11. Financial Futures Contracts: Promises of Future Security Trades at a Preset Price (continued) • Futures contracts are also traded over the counter (OTC) • Often less costly for traders • These are most often called forward contracts • Forward contracts • Generally more risky – counterparty risk and liquidity risk • Terms are negotiated between parties • Do not necessarily involve standardized assets • Require no cash exchange until expiration • No marking to market

  12. Financial Futures Contracts: Promises of Future Security Trades at a Preset Price (continued) • Most common financial futures contracts • U.S. Treasury Bond Futures Contracts • Three-Month Eurodollar Time Deposit Futures Contract • 30-Day Federal Funds Futures Contracts • One Month LIBOR Futures Contracts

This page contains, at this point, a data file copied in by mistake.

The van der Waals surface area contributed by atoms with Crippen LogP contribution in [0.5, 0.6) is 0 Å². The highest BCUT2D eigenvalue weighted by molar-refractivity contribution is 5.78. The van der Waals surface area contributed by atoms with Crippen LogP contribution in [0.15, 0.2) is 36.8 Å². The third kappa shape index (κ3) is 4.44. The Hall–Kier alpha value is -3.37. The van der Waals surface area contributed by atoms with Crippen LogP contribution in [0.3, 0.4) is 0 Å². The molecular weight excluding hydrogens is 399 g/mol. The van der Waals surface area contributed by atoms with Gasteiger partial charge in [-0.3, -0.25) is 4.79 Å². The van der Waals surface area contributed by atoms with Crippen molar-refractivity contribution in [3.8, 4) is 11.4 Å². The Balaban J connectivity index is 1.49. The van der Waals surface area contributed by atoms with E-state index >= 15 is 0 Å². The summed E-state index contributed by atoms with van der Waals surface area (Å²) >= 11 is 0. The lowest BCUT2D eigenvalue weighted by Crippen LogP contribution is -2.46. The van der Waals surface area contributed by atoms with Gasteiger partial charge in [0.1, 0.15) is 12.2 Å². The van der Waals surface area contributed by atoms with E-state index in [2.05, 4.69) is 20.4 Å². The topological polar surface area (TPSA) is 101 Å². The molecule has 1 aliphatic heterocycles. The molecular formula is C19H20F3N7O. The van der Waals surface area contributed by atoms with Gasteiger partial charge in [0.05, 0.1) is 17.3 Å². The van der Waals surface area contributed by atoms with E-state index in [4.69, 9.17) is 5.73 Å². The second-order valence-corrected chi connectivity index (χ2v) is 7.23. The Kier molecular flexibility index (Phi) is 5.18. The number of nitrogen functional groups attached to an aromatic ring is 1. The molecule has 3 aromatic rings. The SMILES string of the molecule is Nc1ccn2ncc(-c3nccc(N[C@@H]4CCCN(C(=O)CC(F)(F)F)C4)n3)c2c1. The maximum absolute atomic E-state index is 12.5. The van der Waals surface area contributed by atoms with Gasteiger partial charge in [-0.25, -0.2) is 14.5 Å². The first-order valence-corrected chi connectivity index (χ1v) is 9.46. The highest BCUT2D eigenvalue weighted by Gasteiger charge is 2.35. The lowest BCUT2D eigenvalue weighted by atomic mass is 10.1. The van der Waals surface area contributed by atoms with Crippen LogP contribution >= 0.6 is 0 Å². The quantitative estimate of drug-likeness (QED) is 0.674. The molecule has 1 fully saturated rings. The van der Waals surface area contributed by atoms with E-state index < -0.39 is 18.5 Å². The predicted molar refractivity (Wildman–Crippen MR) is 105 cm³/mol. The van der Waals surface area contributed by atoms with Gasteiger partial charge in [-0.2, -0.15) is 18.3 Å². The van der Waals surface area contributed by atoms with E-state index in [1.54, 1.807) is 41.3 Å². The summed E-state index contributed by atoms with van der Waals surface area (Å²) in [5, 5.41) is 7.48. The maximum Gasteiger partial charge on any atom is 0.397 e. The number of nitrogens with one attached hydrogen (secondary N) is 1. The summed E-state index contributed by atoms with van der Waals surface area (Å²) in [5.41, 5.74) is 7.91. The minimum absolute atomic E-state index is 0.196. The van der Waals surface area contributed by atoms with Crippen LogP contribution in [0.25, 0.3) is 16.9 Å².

13. EXHIBIT 8–2 Sample Market Prices for Interest-Rate Futures in Recent Years

  14. Financial Futures Contracts: Promises of Future Security Trades at a Preset Price (continued) • Short Futures Hedge Process • Today – contract is sold through an exchange • Sometime in the future – contract is purchased through the same exchange • Results – the two contracts are cancelled out by the futures clearinghouse • Gain or loss is the difference in the price purchased for (at the end) and the price sold for (at the beginning)

  15. Financial Futures Contracts: Promises of Future Security Trades at a Preset Price (continued) • Long Futures Hedge Process • Today – contract is purchased through an exchange • Sometime in the future – contract is sold through the same exchange • Results – the two contracts are cancelled by the clearinghouse • Gain or loss is the difference in the purchase price (at the beginning) and the price sold for (at the end)